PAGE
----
GEOFF WILSON: Star colt All Too Valuable

WINNERS: All Too Hard, jockey Dwayne Dunn and syndicate manager Peter Orton after winning the Orr. Picture: Getty Images
WINNERS: All Too Hard, jockey Dwayne Dunn and syndicate manager Peter Orton after winning the Orr. Picture: Getty Images

DO you reckon Nathan Tinkler, the former owner of All Too Hard, was watching and cheering somewhere as the super colt increased his value to over $50 million by blitzing the field in the Orr Stakes?

All Too Hard was sold in a package deal of horses and property by Tinkler for a reputed $10 million to $25 million. That seems chump change now.

It took just one run - and one win in the group 1 Orr Stakes at Caulfield on Saturday - and Black Caviar's relation is now probably the most valuable horse in the southern hemisphere.

Put any figure you like on All Too Hard as not even a blank cheque would buy him now.

Tinkler sent a text to trainer John Hawkes to congratulate him on the win and say how excited he was by the effort.

But surely there was more than a tinge of regret from Tinkler to have let such a super colt slip through his fingers.

The effort of All Too Hard against older opposition still may have some wondering how good he is.

But one thing is for sure: he is a Melbourne champion.

Despite what trainer John Hawkes says, the facts are All Too Hard has been beaten only once the Melbourne way of going, and that was a great second in the Cox Plate.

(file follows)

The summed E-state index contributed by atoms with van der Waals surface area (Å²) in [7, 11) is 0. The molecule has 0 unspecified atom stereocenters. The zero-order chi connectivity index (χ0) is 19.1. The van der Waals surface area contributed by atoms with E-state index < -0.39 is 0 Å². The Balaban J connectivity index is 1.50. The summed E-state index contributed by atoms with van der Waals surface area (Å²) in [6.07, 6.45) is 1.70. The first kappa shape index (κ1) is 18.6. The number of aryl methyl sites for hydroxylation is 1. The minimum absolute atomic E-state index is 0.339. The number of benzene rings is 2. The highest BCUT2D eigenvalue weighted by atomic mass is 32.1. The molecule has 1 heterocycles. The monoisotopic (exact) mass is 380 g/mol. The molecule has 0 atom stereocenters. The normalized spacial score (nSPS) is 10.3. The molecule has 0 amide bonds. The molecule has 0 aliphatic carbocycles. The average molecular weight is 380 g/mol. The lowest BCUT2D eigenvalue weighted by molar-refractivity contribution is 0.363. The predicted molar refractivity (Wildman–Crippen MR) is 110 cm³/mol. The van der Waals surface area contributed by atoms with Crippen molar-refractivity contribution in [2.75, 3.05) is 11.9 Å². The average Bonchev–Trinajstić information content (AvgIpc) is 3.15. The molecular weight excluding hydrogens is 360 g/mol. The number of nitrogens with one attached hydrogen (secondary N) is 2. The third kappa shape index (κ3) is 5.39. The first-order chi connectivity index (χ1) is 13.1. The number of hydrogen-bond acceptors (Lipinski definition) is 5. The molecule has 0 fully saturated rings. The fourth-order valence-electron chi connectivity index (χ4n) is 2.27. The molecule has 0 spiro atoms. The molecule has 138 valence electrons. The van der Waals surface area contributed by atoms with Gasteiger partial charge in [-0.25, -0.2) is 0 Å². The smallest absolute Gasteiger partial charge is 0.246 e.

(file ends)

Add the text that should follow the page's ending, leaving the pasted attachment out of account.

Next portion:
He still has to prove himself in Sydney going the opposite way, despite winning last year's Pago Pago Stakes .

■ While All Too Hard got all the plaudits, the runner-up in the Orr Stakes, Mawingo, was simply outstanding.

Owned by Newcastle syndicators Australian Bloodstock, Mawingo powered to the line.

On that first-up effort another group 1 is just around the corner for Novocastrians Jamie Lovett, Luke Murrell and their big crew of owners.

■ Sydney trainer Peter Snowden is playing a very strong Blue Diamond hand with his youngsters.

But Snowden and Darley have far from a stacked deck.

Sure, it is fair to say that Gulph looked way above average again when she won the fillies' division of the Blue Diamond Prelude at Caulfield on Saturday.

She beat stablemate Montsegur, which also did a good job.

Snowden also won the boys' heat with Kuroshio, but he looks likely to miss the Blue Diamond and concentrate on Sydney racing.

Throw in Metastasio, which Snowden also trains, and it is easy to see why he is so looking forward to the big juvenile group 1 in a fortnight.

But waiting in the wings for Snowden's mob is the unbeaten South Australian Miracles Of Life, which still appears as good as anything.

Also there is Thermal Current, from the Peter Moody yard, which was a tragedy beaten last start.

All of a sudden the Blue Diamond looks a real race.

■ The votes for the NJC board election will be counted on Friday.

Only four of the 13 who are standing will be left alive.

Hopefully one priority the new board will have is to get a sponsor for the group 3 Newcastle Newmarket on Wednesday, March 20.

The $125,000 feature over 1400m is without naming rights after Nathan Tinkler's Patinack Farm pulled out of sponsorship for the race as well as the Cameron Handicap and Tibbie Stakes later in the year.

■ One rumour sweeping racing is that a successful trainer is to take legal action against the club and track where he prepares his horses.

The trainer, who has had some good group horses over time, has a serious illness.

If the case of lack of duty of care did eventuate, it could have serious implications for the club involved and racing in this state.